John rested his head on his saddle, pulled his Stetson over his face but slept with his guns still around his waist and a rifle close at hand. He went to sleep thinking about his mom and remembering that she would be worried for him.
I will write to her as soon as I can, he thought. The thought of the life he was leading made him smile as he drifted away. He loved the wilderness, the riding, and the adventure of it all. His folk had never understood the magic of that, but they had let him go anyway.
The next couple of days were much the same, and the folk in the wagons found the journey pleasant. Apart from one cart having a broken axle and holding everything up, there were no signs of trouble. John enjoyed his scouting, and the men brought back the odd animal killed to be shared around the travelers.
“I guess the army will be back along this way soon,” Malt Houseman speculated. “Ride out in both directions and see if you spot them.” Maddison took the road ahead with another man, and John said he would check the way they had come. John went at a steady pace because a slight movement could easily be missed if he went too fast. The Indian tribes were expert at keeping out of sight. John was a good tracker himself and scanned constantly as he rode. He had backtracked a few miles and did not expect to see anything except the army scouts that might be riding ahead.
He had picked up a little speed toward the river where they had camped two days before when the horse reared on its hind legs. The snake in their path had hissed immediately in front of him. Backtracking away from the creature, the horse stayed on two back legs, and John clung on for a few seconds as if he were riding in a rodeo. Then the gelding dropped the forefeet and leapt straight up again. John flew through the air, crashed to the earth, and his head hit a rock with a nasty crack. Everything went black.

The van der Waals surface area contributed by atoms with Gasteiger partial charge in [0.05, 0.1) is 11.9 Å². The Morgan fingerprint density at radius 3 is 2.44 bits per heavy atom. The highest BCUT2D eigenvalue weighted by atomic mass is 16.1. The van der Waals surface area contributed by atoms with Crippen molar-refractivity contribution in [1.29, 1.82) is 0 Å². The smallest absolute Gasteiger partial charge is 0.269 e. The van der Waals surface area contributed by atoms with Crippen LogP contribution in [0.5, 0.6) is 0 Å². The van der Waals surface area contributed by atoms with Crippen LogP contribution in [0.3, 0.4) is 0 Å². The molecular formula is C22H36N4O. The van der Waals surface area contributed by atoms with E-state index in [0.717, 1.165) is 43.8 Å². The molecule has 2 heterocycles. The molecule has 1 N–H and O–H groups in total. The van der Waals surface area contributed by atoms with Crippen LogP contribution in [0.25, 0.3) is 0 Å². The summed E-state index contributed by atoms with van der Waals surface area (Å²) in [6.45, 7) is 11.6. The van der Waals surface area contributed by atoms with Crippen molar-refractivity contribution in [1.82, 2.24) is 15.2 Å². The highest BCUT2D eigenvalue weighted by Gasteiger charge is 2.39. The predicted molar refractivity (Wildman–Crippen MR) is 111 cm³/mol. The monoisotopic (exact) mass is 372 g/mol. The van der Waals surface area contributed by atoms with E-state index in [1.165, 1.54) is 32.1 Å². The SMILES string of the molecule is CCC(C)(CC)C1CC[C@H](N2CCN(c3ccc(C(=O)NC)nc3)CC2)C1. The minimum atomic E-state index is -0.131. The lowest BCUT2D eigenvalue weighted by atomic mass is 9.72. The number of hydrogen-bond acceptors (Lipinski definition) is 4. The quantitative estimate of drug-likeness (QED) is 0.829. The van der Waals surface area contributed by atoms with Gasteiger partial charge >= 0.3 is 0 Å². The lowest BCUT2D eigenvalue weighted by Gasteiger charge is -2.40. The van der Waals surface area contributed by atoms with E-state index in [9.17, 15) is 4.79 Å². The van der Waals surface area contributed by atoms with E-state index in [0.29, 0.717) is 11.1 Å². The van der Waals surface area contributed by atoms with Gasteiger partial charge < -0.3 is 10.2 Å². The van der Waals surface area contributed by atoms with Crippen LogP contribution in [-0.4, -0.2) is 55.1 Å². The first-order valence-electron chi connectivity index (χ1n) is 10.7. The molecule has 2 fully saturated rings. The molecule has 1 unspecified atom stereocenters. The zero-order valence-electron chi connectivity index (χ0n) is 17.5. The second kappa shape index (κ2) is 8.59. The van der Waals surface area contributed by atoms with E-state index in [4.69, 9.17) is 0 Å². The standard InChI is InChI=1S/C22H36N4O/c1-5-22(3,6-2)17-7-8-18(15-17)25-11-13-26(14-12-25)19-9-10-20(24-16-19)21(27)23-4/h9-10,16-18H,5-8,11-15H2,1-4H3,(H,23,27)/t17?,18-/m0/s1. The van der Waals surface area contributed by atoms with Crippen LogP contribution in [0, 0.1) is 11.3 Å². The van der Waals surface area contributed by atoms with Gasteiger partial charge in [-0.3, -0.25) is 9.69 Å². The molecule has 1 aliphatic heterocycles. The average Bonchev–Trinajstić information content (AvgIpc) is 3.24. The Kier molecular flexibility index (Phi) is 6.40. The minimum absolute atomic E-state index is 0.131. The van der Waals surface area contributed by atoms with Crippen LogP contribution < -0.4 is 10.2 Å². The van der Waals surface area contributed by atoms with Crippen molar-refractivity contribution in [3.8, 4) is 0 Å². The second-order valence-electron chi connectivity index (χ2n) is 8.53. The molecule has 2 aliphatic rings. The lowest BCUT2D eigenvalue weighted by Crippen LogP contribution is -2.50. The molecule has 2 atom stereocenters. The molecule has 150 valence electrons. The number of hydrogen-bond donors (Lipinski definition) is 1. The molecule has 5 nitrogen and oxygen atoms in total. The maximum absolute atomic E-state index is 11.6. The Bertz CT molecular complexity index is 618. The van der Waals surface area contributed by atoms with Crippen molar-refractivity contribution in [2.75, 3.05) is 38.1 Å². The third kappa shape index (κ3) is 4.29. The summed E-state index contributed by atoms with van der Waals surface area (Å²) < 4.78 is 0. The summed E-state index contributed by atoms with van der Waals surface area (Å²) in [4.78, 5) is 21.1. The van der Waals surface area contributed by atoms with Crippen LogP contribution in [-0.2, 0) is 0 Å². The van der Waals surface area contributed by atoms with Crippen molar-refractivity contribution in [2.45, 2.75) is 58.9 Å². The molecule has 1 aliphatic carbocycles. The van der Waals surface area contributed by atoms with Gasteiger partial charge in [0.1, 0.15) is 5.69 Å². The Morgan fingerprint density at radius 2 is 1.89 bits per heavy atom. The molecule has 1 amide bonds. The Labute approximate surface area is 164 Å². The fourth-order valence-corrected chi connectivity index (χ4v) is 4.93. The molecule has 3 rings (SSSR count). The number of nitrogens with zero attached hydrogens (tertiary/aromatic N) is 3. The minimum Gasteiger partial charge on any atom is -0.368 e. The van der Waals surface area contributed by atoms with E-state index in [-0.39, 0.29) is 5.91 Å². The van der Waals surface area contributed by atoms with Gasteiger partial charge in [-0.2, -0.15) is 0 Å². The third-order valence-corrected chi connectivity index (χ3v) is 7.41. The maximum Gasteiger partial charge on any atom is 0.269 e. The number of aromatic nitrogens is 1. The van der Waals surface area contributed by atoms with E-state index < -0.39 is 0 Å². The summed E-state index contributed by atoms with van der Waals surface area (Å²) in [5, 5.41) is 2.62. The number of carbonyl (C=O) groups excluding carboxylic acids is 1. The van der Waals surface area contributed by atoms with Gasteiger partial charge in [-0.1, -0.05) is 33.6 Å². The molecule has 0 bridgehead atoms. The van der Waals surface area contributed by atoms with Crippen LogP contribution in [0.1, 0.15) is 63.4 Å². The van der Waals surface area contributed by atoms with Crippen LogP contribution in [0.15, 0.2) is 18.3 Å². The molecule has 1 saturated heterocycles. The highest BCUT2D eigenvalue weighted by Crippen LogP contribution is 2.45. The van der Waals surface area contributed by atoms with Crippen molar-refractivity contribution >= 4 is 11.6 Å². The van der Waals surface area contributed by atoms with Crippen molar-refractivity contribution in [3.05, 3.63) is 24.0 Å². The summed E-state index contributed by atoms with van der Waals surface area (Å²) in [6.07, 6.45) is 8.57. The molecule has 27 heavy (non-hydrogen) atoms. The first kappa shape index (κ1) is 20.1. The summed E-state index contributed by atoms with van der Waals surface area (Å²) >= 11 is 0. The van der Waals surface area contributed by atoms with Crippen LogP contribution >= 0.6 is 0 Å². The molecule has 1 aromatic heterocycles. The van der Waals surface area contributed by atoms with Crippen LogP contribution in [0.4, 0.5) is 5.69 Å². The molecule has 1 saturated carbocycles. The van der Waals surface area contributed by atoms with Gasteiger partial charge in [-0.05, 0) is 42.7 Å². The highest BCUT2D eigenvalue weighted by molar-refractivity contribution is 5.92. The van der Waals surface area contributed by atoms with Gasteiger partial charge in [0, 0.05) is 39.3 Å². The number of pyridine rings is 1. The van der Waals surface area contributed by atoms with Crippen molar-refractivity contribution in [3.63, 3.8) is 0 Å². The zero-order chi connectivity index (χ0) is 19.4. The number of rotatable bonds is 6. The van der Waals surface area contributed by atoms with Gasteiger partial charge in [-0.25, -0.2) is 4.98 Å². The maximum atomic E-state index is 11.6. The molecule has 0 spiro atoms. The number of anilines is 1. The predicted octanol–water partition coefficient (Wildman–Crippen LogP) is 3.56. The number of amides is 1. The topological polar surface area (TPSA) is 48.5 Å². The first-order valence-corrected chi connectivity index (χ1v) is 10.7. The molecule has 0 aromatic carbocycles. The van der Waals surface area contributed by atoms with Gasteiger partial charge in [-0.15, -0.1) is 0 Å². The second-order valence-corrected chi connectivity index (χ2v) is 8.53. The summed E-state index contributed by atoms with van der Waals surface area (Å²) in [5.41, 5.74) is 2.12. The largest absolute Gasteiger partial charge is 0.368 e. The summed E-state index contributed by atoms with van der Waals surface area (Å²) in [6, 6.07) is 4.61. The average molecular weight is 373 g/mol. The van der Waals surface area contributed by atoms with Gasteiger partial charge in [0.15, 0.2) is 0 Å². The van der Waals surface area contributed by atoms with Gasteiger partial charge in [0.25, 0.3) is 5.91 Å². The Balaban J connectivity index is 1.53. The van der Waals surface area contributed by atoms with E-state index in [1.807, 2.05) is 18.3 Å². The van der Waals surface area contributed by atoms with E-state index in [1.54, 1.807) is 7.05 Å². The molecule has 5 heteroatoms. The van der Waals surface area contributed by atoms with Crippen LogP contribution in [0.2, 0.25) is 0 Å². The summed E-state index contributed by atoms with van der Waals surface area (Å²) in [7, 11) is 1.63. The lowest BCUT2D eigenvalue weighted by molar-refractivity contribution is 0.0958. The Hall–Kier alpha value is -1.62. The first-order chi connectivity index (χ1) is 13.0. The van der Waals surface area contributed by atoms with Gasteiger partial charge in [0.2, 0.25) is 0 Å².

The horse wandered away for a few yards and then started to eat the nearby grass.
Kanu Abey was pulling a sled behind her horse to collect food for the tribe, digging up roots and tubers that would bake and store or be traded for other things the tribe needed. It was hard work and she stopped for a rest. Into the silence she heard a frightened horse and immediately took her own horse behind a bush and out of sight. Her heart was beating quite wildly. The plains were usually safe for the people finding food but sometimes wild animals were a threat. She cautiously looked around and stepped little by little in the direction of the sound.
The horse that had reared was eating quietly, reins trailing the ground and showing no sign of distress. She went up and took the reins, the horse passive as she looked around for the owner.
If it is a runaway horse, it will be useful to the tribe, she thought and then gasped as she saw the man on the ground. He was as still as a stone, and she feared he might be dead. Then she glanced around in case there were others nearby. She went over to the figure on the ground and touched him with her toe. He moaned a little, and she dropped beside him to feel his forehead and see if he would open his eyes.
“What on earth should I do?” she said out loud in English. “I cannot leave him here to be eaten.”
Still holding on to the reins of the loose horse, she went for her own and brought the two animals and the stretcher behind her horse to where John still lay motionless. She moved the roots and tubers to the ground, and with a lot of struggling, heaving, and pauses to catch her breath, she finally had him on the sled. Then she smiled and put the tubers and roots on top of the man because there was no way she could leave all her hard work behind.
Kanu stood back and looked at the man. He could have been mistaken for a native American in some ways, but he was a white man. He had long, straight black hair tied with a thong. His handgun was tied down to his leg in a style she knew men favored who had to use the weapon in earnest. There was a rifle in the saddle scabbard. She reached over cautiously in case he came to and made a grab for her, but he was out cold. The gun slipped from his holster, and she put it in the bag she carried slung across her body.